2014 was the year that #MapLesotho was born. I’m not even sure who deserves credit for first coining the phrase “MapLesotho”, which should immediately add to the mystique. It could simply be that we just copied the @MapKibera project that was devised by the brilliant Mikel Maron as he added a previously un-mapped slum of Nairobi to the world of openstreetmap. There are a few more…. “nefarious” versions of events, with an overly tired Joe Corr trying to make sense of his mission to Lesotho in Oliver Tambo connection lounge.
Whatever the origin, within the name is the call to action, the verb and the setting. The openstreetmap, hotosm and missingmaps projects/communities get the idea instantly. Others who are less versed in digital mapping first ask why it isn’t already mapped, followed by wanting to know the reasons why it should be mapped in the first place. In fairness it takes a short conversation before everyone is on board conceptually and wants to help out. There were lots of versions of this conversation over the year, my own favourite with Pete Masters when we discussed how lack of Planning regulation can mean no sewers in new housing developments, no sewers means polluted groundwater and poor environmental quality and it is then no surprise that water-born disease rates are of great concern. These diseases particularly affect children, who drink this water and play in this environment. We are chastened by the fact that the basic child mortality rate in Lesotho is 26 times that of Ireland.
Will #MapLesotho help any of this? The answer is that it can: especially if it helps decision makers to understand the scale and location of where building demand is taking place. That in turn allows demand for residential land to be better managed and infrastructure to be more carefully sequenced. It doesn’t always go wrong in Lesotho, the problem is that it needs to go right more often than it has been doing up to now. We did hear from one set of end-user in this blogpost.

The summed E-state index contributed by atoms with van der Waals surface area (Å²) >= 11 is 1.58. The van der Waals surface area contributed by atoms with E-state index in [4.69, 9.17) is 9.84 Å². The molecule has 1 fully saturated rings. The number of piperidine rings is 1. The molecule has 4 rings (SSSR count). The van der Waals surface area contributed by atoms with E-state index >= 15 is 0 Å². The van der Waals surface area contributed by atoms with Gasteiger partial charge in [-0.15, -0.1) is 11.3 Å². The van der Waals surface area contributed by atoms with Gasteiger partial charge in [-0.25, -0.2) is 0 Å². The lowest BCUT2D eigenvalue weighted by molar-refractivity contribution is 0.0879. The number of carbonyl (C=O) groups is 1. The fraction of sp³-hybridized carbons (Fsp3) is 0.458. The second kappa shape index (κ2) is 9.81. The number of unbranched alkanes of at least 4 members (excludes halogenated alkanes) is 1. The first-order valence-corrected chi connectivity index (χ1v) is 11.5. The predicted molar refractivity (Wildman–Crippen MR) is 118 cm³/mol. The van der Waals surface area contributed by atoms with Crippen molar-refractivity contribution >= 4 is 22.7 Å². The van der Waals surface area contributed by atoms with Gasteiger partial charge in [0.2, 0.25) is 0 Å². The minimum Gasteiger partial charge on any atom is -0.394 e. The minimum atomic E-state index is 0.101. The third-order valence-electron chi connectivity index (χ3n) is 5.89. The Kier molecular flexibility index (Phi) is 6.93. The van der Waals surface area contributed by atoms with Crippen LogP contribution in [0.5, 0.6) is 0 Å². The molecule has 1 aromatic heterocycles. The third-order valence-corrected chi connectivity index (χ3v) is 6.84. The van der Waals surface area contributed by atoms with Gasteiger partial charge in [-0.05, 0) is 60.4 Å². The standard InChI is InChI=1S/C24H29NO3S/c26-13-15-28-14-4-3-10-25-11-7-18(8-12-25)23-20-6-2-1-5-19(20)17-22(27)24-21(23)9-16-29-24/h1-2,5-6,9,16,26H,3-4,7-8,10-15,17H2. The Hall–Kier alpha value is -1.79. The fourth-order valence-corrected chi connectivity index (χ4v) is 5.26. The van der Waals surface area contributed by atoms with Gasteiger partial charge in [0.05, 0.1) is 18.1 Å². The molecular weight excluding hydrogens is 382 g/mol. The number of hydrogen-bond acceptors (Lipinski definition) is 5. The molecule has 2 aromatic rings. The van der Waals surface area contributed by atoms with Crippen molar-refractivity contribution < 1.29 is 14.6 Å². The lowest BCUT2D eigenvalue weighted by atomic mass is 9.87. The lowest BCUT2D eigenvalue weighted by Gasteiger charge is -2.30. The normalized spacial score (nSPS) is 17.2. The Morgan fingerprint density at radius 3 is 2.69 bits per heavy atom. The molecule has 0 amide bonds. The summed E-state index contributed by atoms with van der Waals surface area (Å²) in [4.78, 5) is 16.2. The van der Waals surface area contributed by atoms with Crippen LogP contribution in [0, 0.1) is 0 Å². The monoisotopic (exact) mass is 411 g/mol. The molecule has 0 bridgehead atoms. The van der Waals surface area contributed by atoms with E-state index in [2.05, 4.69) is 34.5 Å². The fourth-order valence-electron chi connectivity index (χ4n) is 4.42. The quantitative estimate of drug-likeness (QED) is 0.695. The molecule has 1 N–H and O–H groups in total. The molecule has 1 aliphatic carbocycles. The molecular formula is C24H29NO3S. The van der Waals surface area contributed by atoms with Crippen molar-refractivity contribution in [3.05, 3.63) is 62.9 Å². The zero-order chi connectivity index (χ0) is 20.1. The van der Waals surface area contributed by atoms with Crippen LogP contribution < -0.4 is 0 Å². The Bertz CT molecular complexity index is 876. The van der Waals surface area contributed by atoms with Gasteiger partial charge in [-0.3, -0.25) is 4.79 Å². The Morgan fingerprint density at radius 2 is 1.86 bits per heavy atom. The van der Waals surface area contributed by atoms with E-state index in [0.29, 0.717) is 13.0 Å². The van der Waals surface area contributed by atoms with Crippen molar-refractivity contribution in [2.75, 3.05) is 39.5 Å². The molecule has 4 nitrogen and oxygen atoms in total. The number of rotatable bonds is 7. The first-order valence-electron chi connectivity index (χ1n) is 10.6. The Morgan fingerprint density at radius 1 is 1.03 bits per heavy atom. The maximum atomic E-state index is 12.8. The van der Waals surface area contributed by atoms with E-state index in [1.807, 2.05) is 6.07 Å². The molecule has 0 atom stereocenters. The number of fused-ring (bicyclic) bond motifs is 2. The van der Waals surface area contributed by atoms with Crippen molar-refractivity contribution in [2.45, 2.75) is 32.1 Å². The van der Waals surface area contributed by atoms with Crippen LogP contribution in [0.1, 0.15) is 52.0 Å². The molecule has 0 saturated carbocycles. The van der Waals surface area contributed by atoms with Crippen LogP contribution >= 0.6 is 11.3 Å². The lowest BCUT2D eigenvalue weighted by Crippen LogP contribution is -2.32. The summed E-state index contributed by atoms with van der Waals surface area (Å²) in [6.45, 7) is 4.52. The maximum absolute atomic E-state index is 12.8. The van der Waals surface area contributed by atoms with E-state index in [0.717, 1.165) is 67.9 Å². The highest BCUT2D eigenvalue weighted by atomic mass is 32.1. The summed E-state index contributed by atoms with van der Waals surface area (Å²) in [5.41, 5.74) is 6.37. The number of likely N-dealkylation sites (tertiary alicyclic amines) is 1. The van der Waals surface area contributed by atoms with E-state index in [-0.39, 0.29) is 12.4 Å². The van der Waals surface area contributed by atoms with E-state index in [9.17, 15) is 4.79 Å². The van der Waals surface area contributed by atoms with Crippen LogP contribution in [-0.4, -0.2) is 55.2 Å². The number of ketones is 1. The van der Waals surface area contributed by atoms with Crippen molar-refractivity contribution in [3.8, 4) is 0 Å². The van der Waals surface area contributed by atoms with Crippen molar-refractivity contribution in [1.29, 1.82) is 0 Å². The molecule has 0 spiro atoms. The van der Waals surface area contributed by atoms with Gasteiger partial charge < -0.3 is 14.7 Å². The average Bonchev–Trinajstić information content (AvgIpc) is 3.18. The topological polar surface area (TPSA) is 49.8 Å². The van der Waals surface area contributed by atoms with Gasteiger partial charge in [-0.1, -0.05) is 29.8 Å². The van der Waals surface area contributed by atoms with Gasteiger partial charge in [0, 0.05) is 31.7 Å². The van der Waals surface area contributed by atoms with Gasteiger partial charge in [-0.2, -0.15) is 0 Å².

The story of #MapLesotho in 2014 wouldn’t be worth telling without making reference to the crowdsourcing that has been taking place to fulfill the tasks of creating a basemap. This crowdsourcing is only possible due to the excellent task management tool developed by the hotosm, which allows mappers work in a co-ordinated way, and review each others work. Aside from that #MapLesotho wouldn’t be possible without Dave Corley. Because of his tireless work with openstreetmap in Ireland and abroad Dave has the pulling power when we call for help into the openstreetmap community. Was this a success? Well going from barely 25 distinctive mappers to several hundred tells its own story. And on one day two hundred of these arrived to help on the 25th July for the first Mapathon.
The more that people hear about #MapLesotho the more they want to take part in their own way. In September Portmarnock Community School (where Action Ireland Trust was born) committed class time of their fourth and fifth year students to mapping Lesotho. The students learned all about how Maths, Geometry, Economics, Geography, Technology, Environment, Science and Civics all collide into one another when you start mapping a country.
Overall in 2014 a huge amount of work was done to make the map of Lesotho. This is due, entirely, to the people who stop by, click a tile off the grid and do the mapping. At the time of writing it isn’t finished yet, and new tasks will be devised that build over the existing ones. The progress is visual, so enjoy this speeded up demonstration and have a happy 2015 as you #MapLesotho.